Monobob and its impact on female bobsledding
On Sunday, a new sled was zipping down the Yanqing Sliding Centre. It looks very similar to the two-man bobsled that has been sliding down Olympic tracks for nearly a century, but this time, there will be just one person in it.
It's the monobob, which debuted at the 2014 Youth Olympic Games in Lillehammer, Norway. In its second season as an International Bobsleigh and Skeleton Federation (IBSF) discipline, the women-only event will make its Olympic debut.
That means that some of the biggest names in women's bobsledding — the US' Kaillie Humphries and Elana Meyers Taylor, Canada's Cynthia Appiah and Germany's Laura Nolte and Mariama Jamanka — will have another opportunity to win a medal at the Olympic Games.
"It's a dual burden, but it's clearly a second chance to get a medal," Nolte told DW. "It's really cool that women have a second event."
What is the monobob?
The one-seater sled is a very similar size to the two-person one, but, because it's only pushed by one person, it doesn't have a handle that pops up from the nose. Drivers have to push the sled from behind before sliding forward into their seat.
"Monobob in general is just a whole new animal," Meyers Taylor, who won the 2021-22 Women's Monobob Series, told DW. "I feel like I'm still trying to get the hang of it."
Because there is only one person in the sled, monobob handles very differently to two-person and four-person sleds. Because there is only one person, Humphries told DW, the point of balance is in the middle, and, without weight on the back axis, monobobs slide and fishtail around the track much more easily.
"It's kind of like driving a little tiny sports car versus a bigger truck," the two-time gold medalist said. "It feels and reacts very differently so you just need to be aware and work on the switching from one event to the other within a day."
Though there is more sliding around, that doesn't mean there are more accidents than other bobsled events. Monobobs are easier to turn, Humphries said, which makes it easier to recover from a mistake.
"But, if you do it at the wrong time, it does start to really skid and it's very, very hard to get it back under control," Humphries said.
Unlike other bobsled disciplines, all monobob competitors are competing on pretty much the same sled. They all must weigh at least 162 kilograms (357 pounds) without the driver and no more than 247 kilograms (545 pounds) with the driver. That has not only leveled the playing field, Meyers Taylor said, but has allowed more countries to participate.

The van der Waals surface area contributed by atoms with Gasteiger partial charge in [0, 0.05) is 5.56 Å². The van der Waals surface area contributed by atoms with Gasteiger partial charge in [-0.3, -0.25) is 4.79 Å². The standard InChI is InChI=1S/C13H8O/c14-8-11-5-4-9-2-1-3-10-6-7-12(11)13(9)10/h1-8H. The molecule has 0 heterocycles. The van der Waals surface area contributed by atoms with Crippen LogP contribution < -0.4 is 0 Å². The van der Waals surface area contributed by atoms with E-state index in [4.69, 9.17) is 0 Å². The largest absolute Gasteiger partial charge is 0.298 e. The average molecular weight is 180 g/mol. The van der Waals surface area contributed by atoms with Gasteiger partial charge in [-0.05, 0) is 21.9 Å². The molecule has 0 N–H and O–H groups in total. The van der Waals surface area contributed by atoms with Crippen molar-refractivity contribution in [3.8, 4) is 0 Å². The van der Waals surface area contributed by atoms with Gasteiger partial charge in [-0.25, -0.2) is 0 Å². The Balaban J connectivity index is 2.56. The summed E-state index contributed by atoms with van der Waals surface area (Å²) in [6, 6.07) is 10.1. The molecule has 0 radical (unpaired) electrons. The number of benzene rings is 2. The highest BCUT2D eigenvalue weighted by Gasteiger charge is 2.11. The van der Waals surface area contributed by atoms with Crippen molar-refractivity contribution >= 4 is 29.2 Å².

"It's game-changing. You also see a lot more nations participating in bobsled now, and that's really what we want," she said. "We want to grow the sport as much as possible. It's a really cool event."
Good for women's bobsledding?
It may not be the event women in bobsledding were hoping for, though. The IOC has hyped monobob as an event that will "increase female participation in Olympic bobsleigh," noting that the women now have the same amount of medal events as the men.
Though that may be true, the genders remain far from equal. Most of the women competing in the monobob are also competing as drivers in the two-woman event, so the "increase" is not as big as the IOC is touting it to be. Additionally, just looking at the math, more men are required to fill two-man and four-man bobsleds than the monobob and two-woman bobsled.
"I would have liked to see four-man just to be more inclusive of all women. It doubles the numbers," Humphries said.
The Canadian-American, who has often called bobsledding a male-dominated sport, pointed to the fact that the Olympics will see 120 men and just 46 women compete in bobsledding in Beijing.
"What I hope to see in the future, is that men and women do monobob, two-man and four-man and that all three events are available to every gender at the Olympics."
Humphries and Meyers Taylor have both made history in the bobsled. The two became the first women to compete with and against men in a mixed bobsled competition in 2014 — Meyers Taylor drove with her husband Nic Taylor as the brakeman. Humphries also piloted the first all-woman four-person bobsled in a World Cup competition in 2016.
Meyers Taylor would have also liked to compete in a four-woman event, recognizing that is the discipline everyone wants to see.
"Driving a four-man is one of the coolest events ever and it's the biggest event in our sport," she said. "Everybody jumping into this little sled — it's exciting, it's fast, it's furious. It's one of the highlight events of the games."
The American did admit that monobob does progress the sport forward and has received appreciation from her male colleagues.
"The guys are watching us and being like: 'Oh my god — that thing is out of control,'" she said. "And they have much more appreciation, especially as the competitions are getting better and better."
Humphries also acknowledges that monobob has progressed women in the sport, but still believes that it falls short of what is required.
"This is a step in the right direction, but I think there is still more to be done," she said.
Edited by: Michael Da Silva